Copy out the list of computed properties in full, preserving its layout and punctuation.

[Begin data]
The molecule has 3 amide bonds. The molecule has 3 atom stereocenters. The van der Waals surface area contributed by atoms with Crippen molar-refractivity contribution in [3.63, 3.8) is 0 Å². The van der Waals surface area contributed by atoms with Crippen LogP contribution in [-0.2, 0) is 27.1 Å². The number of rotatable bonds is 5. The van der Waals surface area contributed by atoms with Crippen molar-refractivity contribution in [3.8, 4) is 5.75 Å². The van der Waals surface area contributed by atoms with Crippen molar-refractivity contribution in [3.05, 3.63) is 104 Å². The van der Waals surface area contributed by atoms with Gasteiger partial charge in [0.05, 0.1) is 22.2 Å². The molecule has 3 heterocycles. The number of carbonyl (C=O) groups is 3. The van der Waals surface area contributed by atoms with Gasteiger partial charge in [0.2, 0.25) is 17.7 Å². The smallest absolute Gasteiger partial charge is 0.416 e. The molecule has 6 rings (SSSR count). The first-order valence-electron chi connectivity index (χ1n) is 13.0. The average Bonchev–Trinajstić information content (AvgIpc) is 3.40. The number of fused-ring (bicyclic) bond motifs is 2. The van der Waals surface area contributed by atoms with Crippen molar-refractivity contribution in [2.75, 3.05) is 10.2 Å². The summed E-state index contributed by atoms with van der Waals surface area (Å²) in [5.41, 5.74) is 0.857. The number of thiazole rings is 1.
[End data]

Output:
The molecule has 3 amide bonds. The molecule has 3 atom stereocenters. The van der Waals surface area contributed by atoms with Crippen molar-refractivity contribution in [3.63, 3.8) is 0 Å². The van der Waals surface area contributed by atoms with Crippen LogP contribution in [-0.2, 0) is 27.1 Å². The number of rotatable bonds is 5. The van der Waals surface area contributed by atoms with Crippen molar-refractivity contribution in [3.8, 4) is 5.75 Å². The van der Waals surface area contributed by atoms with Crippen molar-refractivity contribution in [3.05, 3.63) is 104 Å². The van der Waals surface area contributed by atoms with Gasteiger partial charge in [0.05, 0.1) is 22.2 Å². The molecule has 3 heterocycles. The number of carbonyl (C=O) groups is 3. The van der Waals surface area contributed by atoms with Gasteiger partial charge in [0.2, 0.25) is 17.7 Å². The smallest absolute Gasteiger partial charge is 0.416 e. The molecule has 6 rings (SSSR count). The first-order valence-electron chi connectivity index (χ1n) is 13.0. The average Bonchev–Trinajstić information content (AvgIpc) is 3.40. The number of fused-ring (bicyclic) bond motifs is 2. The van der Waals surface area contributed by atoms with Crippen molar-refractivity contribution in [2.75, 3.05) is 10.2 Å². The summed E-state index contributed by atoms with van der Waals surface area (Å²) in [5.41, 5.74) is 0.857. The number of thiazole rings is 1.